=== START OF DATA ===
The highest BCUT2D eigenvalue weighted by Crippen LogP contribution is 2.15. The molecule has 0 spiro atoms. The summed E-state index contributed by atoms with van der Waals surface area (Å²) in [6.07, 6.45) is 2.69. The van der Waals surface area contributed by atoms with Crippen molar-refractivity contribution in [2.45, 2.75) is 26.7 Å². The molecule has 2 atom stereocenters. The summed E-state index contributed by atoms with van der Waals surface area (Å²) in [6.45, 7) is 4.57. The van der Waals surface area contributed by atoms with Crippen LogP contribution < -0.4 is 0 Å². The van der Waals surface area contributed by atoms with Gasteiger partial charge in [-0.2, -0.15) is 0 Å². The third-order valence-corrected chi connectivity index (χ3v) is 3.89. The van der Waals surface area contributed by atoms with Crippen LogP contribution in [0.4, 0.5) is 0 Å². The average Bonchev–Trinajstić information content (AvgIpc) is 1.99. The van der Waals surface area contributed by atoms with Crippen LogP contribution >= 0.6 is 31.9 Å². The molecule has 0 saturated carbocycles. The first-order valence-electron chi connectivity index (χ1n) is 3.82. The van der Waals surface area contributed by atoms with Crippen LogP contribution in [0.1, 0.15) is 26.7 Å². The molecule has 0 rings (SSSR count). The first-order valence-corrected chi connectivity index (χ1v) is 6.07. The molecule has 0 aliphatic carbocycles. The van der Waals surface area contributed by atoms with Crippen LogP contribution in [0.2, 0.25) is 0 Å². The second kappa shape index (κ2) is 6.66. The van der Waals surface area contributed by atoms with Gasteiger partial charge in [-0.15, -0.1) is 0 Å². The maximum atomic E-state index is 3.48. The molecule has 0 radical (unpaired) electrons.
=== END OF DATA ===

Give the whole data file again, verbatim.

The highest BCUT2D eigenvalue weighted by Crippen LogP contribution is 2.15. The molecule has 0 spiro atoms. The summed E-state index contributed by atoms with van der Waals surface area (Å²) in [6.07, 6.45) is 2.69. The van der Waals surface area contributed by atoms with Crippen molar-refractivity contribution in [2.45, 2.75) is 26.7 Å². The molecule has 2 atom stereocenters. The summed E-state index contributed by atoms with van der Waals surface area (Å²) in [6.45, 7) is 4.57. The van der Waals surface area contributed by atoms with Crippen LogP contribution < -0.4 is 0 Å². The van der Waals surface area contributed by atoms with Gasteiger partial charge in [-0.2, -0.15) is 0 Å². The third-order valence-corrected chi connectivity index (χ3v) is 3.89. The van der Waals surface area contributed by atoms with Crippen LogP contribution in [0.4, 0.5) is 0 Å². The average Bonchev–Trinajstić information content (AvgIpc) is 1.99. The van der Waals surface area contributed by atoms with Crippen LogP contribution >= 0.6 is 31.9 Å². The molecule has 0 saturated carbocycles. The first-order valence-electron chi connectivity index (χ1n) is 3.82. The van der Waals surface area contributed by atoms with Crippen LogP contribution in [0.1, 0.15) is 26.7 Å². The molecule has 0 rings (SSSR count). The first-order valence-corrected chi connectivity index (χ1v) is 6.07. The molecule has 0 aliphatic carbocycles. The van der Waals surface area contributed by atoms with Crippen LogP contribution in [0.2, 0.25) is 0 Å². The second kappa shape index (κ2) is 6.66. The van der Waals surface area contributed by atoms with Gasteiger partial charge in [-0.15, -0.1) is 0 Å². The maximum atomic E-state index is 3.48. The molecule has 0 radical (unpaired) electrons.